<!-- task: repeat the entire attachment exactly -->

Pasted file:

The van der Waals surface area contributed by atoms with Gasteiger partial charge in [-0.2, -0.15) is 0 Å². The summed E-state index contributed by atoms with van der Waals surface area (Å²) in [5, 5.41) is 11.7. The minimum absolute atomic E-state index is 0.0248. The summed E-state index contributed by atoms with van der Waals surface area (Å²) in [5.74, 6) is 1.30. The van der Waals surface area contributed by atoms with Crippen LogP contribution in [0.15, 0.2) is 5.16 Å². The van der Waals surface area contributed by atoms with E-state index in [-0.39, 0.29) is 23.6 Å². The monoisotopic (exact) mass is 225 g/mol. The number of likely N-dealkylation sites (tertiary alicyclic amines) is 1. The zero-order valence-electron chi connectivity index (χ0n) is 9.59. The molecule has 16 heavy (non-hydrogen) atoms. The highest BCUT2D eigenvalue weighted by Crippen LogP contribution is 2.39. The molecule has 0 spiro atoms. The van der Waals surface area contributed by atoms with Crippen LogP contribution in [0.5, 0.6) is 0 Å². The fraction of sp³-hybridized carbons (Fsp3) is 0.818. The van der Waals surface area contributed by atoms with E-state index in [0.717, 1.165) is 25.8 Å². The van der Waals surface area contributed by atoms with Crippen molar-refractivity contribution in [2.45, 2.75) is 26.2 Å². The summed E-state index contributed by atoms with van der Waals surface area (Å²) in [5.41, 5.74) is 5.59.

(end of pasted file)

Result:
The van der Waals surface area contributed by atoms with Gasteiger partial charge in [-0.2, -0.15) is 0 Å². The summed E-state index contributed by atoms with van der Waals surface area (Å²) in [5, 5.41) is 11.7. The minimum absolute atomic E-state index is 0.0248. The summed E-state index contributed by atoms with van der Waals surface area (Å²) in [5.74, 6) is 1.30. The van der Waals surface area contributed by atoms with Crippen LogP contribution in [0.15, 0.2) is 5.16 Å². The van der Waals surface area contributed by atoms with E-state index in [-0.39, 0.29) is 23.6 Å². The monoisotopic (exact) mass is 225 g/mol. The number of likely N-dealkylation sites (tertiary alicyclic amines) is 1. The zero-order valence-electron chi connectivity index (χ0n) is 9.59. The molecule has 16 heavy (non-hydrogen) atoms. The highest BCUT2D eigenvalue weighted by Crippen LogP contribution is 2.39. The molecule has 0 spiro atoms. The van der Waals surface area contributed by atoms with Crippen LogP contribution in [0.5, 0.6) is 0 Å². The fraction of sp³-hybridized carbons (Fsp3) is 0.818. The van der Waals surface area contributed by atoms with E-state index in [0.717, 1.165) is 25.8 Å². The van der Waals surface area contributed by atoms with Crippen molar-refractivity contribution in [2.45, 2.75) is 26.2 Å². The summed E-state index contributed by atoms with van der Waals surface area (Å²) in [5.41, 5.74) is 5.59.